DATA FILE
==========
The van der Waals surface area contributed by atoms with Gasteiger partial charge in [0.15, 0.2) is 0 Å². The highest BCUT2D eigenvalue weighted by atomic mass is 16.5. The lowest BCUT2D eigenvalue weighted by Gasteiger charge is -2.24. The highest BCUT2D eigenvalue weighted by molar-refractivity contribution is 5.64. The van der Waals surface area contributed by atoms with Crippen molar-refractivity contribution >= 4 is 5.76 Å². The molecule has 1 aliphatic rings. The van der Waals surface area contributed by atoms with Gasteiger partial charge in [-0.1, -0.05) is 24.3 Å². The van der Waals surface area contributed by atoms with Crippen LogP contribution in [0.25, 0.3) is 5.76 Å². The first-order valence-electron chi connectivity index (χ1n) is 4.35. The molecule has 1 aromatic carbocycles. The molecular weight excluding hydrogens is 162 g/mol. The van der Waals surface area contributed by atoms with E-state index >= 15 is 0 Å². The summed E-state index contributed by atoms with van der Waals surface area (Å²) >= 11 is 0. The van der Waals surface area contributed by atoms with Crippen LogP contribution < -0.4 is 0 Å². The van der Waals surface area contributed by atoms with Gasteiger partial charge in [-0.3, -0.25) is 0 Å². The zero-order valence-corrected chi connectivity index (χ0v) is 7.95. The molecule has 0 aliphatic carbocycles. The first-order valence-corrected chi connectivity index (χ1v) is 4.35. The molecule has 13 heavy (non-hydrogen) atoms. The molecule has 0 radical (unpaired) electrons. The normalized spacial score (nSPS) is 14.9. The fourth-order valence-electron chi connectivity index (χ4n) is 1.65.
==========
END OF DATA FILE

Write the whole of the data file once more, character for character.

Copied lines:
The van der Waals surface area contributed by atoms with Gasteiger partial charge in [0.15, 0.2) is 0 Å². The highest BCUT2D eigenvalue weighted by atomic mass is 16.5. The lowest BCUT2D eigenvalue weighted by Gasteiger charge is -2.24. The highest BCUT2D eigenvalue weighted by molar-refractivity contribution is 5.64. The van der Waals surface area contributed by atoms with Crippen molar-refractivity contribution >= 4 is 5.76 Å². The molecule has 1 aliphatic rings. The van der Waals surface area contributed by atoms with Gasteiger partial charge in [-0.1, -0.05) is 24.3 Å². The van der Waals surface area contributed by atoms with Crippen LogP contribution in [0.25, 0.3) is 5.76 Å². The first-order valence-electron chi connectivity index (χ1n) is 4.35. The molecule has 1 aromatic carbocycles. The molecular weight excluding hydrogens is 162 g/mol. The van der Waals surface area contributed by atoms with E-state index >= 15 is 0 Å². The summed E-state index contributed by atoms with van der Waals surface area (Å²) >= 11 is 0. The van der Waals surface area contributed by atoms with Crippen LogP contribution < -0.4 is 0 Å². The van der Waals surface area contributed by atoms with Gasteiger partial charge in [-0.3, -0.25) is 0 Å². The zero-order valence-corrected chi connectivity index (χ0v) is 7.95. The molecule has 0 aliphatic carbocycles. The first-order valence-corrected chi connectivity index (χ1v) is 4.35. The molecule has 13 heavy (non-hydrogen) atoms. The molecule has 0 radical (unpaired) electrons. The normalized spacial score (nSPS) is 14.9. The fourth-order valence-electron chi connectivity index (χ4n) is 1.65.